Frigatebirds

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The Frigatebirds are a family of seabirds. They are also sometimes called Man of War birds or Pirate Birds. Since they are related to the pelicans, the term Frigate Pelican is also a name applied to them.

They have long wings, tails and bills and the males have a red gular pouch that is inflated during the breeding season to attract a mate. Frigatebirds are seasonally monogamous, and nest colonially. A rough nest is constructed in low trees or on the ground on remote islands.

Frigatebirds obtain most of their food on the wing. A small amount of their diet is obtained by robbing other seabirds, a behavior that has given the family its name, and by snatching seabird chicks. 

Records

Magnificent Frigatebird

Total Photos: 3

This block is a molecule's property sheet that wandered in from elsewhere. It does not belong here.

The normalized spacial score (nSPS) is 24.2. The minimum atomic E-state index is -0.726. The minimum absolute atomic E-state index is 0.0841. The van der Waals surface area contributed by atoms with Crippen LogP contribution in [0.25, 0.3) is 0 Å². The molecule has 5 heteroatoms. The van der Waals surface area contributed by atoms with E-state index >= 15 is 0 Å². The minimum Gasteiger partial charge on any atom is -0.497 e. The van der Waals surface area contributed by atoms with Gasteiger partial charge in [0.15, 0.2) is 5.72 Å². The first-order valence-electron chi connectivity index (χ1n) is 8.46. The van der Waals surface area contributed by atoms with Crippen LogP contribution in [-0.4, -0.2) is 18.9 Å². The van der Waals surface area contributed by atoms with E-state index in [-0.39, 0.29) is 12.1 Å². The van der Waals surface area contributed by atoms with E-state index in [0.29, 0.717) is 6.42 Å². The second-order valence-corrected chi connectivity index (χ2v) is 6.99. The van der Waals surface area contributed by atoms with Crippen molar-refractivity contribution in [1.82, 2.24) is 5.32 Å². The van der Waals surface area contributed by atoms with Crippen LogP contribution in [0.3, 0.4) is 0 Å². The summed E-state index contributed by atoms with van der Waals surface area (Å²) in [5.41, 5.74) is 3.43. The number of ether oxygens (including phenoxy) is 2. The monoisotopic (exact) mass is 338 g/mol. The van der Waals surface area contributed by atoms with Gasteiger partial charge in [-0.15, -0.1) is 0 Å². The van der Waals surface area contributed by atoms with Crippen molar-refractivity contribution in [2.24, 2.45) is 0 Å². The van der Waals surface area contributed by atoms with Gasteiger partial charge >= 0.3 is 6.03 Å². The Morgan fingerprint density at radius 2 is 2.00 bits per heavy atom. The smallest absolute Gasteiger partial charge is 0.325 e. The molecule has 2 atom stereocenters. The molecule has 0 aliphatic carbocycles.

The Magnificent Frigatebird is widespread in the tropical Atlantic, breeding colonially in trees in Florida, the Caribbean and Cape Verde Islands. It also breeds along the Pacific coast of the Americas from Mexico to Ecuador including the Galapagos Islands.

The Magnificent Frigatebird is 100 cm long with a 215 cm wingspan. Males are all black with a scarlet throat pouch which is inflated like a balloon in the breeding season. Although the feathers are black, the scapular feathers produce a purple iridescence when they reflect sunlight. Females are black, but have a white breast and lower neck sides, a brown band on the wings and a blue eye ring. Immature birds have a white head and underparts.

The Magnificent Frigatebird is silent in flight, but makes various rattling sounds at its nest. This species feeds mainly on fish, and also attacks other seabirds to force them to disgorge their meals. Frigatebirds never land on water, and always take their food items in flight.

It spends days and nights on the wing, with an average ground speed of 10 km/hour, covering 220 km before landing.